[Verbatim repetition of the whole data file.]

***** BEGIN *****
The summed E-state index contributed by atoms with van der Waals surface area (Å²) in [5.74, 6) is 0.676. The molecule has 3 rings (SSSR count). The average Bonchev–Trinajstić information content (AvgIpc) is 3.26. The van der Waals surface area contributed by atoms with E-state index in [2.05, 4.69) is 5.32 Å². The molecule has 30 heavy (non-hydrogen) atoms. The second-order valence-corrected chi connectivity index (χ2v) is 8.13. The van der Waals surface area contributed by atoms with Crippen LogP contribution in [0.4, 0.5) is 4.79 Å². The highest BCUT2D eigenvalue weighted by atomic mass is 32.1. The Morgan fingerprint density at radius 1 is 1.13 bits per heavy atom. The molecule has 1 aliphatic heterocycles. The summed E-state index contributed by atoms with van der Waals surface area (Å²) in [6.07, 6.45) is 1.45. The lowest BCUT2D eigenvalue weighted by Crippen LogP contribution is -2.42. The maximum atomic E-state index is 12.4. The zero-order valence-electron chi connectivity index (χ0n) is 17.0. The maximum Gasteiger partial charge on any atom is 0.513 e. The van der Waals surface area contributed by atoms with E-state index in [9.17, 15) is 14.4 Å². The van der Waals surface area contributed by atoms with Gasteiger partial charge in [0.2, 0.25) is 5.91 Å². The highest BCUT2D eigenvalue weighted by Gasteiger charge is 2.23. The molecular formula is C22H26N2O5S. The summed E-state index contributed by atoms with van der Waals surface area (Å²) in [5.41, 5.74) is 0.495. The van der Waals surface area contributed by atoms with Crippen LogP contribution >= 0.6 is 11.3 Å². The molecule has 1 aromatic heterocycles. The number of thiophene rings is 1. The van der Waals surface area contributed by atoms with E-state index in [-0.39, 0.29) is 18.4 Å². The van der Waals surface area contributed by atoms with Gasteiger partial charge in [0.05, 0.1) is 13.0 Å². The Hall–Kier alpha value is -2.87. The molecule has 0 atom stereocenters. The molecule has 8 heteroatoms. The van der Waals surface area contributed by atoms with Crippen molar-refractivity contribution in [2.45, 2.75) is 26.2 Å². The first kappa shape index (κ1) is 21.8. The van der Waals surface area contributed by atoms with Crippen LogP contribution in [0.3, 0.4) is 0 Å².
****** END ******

The summed E-state index contributed by atoms with van der Waals surface area (Å²) in [5.74, 6) is 0.676. The molecule has 3 rings (SSSR count). The average Bonchev–Trinajstić information content (AvgIpc) is 3.26. The van der Waals surface area contributed by atoms with E-state index in [2.05, 4.69) is 5.32 Å². The molecule has 30 heavy (non-hydrogen) atoms. The second-order valence-corrected chi connectivity index (χ2v) is 8.13. The van der Waals surface area contributed by atoms with Crippen LogP contribution in [0.4, 0.5) is 4.79 Å². The highest BCUT2D eigenvalue weighted by atomic mass is 32.1. The Morgan fingerprint density at radius 1 is 1.13 bits per heavy atom. The molecule has 1 aliphatic heterocycles. The summed E-state index contributed by atoms with van der Waals surface area (Å²) in [6.07, 6.45) is 1.45. The lowest BCUT2D eigenvalue weighted by Crippen LogP contribution is -2.42. The maximum atomic E-state index is 12.4. The zero-order valence-electron chi connectivity index (χ0n) is 17.0. The maximum Gasteiger partial charge on any atom is 0.513 e. The van der Waals surface area contributed by atoms with E-state index in [9.17, 15) is 14.4 Å². The van der Waals surface area contributed by atoms with Gasteiger partial charge in [0.2, 0.25) is 5.91 Å². The highest BCUT2D eigenvalue weighted by Gasteiger charge is 2.23. The molecular formula is C22H26N2O5S. The summed E-state index contributed by atoms with van der Waals surface area (Å²) in [5.41, 5.74) is 0.495. The van der Waals surface area contributed by atoms with Crippen LogP contribution >= 0.6 is 11.3 Å². The molecule has 1 aromatic heterocycles. The number of thiophene rings is 1. The van der Waals surface area contributed by atoms with E-state index in [-0.39, 0.29) is 18.4 Å². The van der Waals surface area contributed by atoms with Gasteiger partial charge in [0.05, 0.1) is 13.0 Å². The Hall–Kier alpha value is -2.87. The molecule has 0 atom stereocenters. The molecule has 8 heteroatoms. The van der Waals surface area contributed by atoms with Crippen molar-refractivity contribution in [2.45, 2.75) is 26.2 Å². The first kappa shape index (κ1) is 21.8. The van der Waals surface area contributed by atoms with Crippen LogP contribution in [0.3, 0.4) is 0 Å².